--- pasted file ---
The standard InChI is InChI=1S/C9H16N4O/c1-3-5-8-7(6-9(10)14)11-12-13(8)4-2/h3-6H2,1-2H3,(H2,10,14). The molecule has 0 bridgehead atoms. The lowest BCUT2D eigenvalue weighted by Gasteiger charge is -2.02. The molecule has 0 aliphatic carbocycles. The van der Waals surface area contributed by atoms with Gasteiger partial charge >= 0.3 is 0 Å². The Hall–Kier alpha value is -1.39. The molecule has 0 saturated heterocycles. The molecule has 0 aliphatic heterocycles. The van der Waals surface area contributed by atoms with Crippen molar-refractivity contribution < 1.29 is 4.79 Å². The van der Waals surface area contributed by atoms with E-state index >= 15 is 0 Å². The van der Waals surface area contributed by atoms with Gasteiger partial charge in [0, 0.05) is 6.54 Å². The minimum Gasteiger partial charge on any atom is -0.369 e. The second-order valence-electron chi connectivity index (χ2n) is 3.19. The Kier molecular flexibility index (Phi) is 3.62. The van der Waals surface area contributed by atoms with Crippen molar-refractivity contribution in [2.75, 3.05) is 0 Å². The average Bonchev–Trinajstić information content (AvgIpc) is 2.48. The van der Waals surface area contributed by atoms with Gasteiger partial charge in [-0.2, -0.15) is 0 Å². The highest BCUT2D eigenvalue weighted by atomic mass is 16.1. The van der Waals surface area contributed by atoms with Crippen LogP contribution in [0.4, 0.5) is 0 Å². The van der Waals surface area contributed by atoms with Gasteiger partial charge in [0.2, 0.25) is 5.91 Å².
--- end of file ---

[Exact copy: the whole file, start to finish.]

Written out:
The standard InChI is InChI=1S/C9H16N4O/c1-3-5-8-7(6-9(10)14)11-12-13(8)4-2/h3-6H2,1-2H3,(H2,10,14). The molecule has 0 bridgehead atoms. The lowest BCUT2D eigenvalue weighted by Gasteiger charge is -2.02. The molecule has 0 aliphatic carbocycles. The van der Waals surface area contributed by atoms with Gasteiger partial charge >= 0.3 is 0 Å². The Hall–Kier alpha value is -1.39. The molecule has 0 saturated heterocycles. The molecule has 0 aliphatic heterocycles. The van der Waals surface area contributed by atoms with Crippen molar-refractivity contribution < 1.29 is 4.79 Å². The van der Waals surface area contributed by atoms with E-state index >= 15 is 0 Å². The van der Waals surface area contributed by atoms with Gasteiger partial charge in [0, 0.05) is 6.54 Å². The minimum Gasteiger partial charge on any atom is -0.369 e. The second-order valence-electron chi connectivity index (χ2n) is 3.19. The Kier molecular flexibility index (Phi) is 3.62. The van der Waals surface area contributed by atoms with Crippen molar-refractivity contribution in [2.75, 3.05) is 0 Å². The average Bonchev–Trinajstić information content (AvgIpc) is 2.48. The van der Waals surface area contributed by atoms with Gasteiger partial charge in [-0.2, -0.15) is 0 Å². The highest BCUT2D eigenvalue weighted by atomic mass is 16.1. The van der Waals surface area contributed by atoms with Crippen LogP contribution in [0.4, 0.5) is 0 Å². The van der Waals surface area contributed by atoms with Gasteiger partial charge in [0.2, 0.25) is 5.91 Å².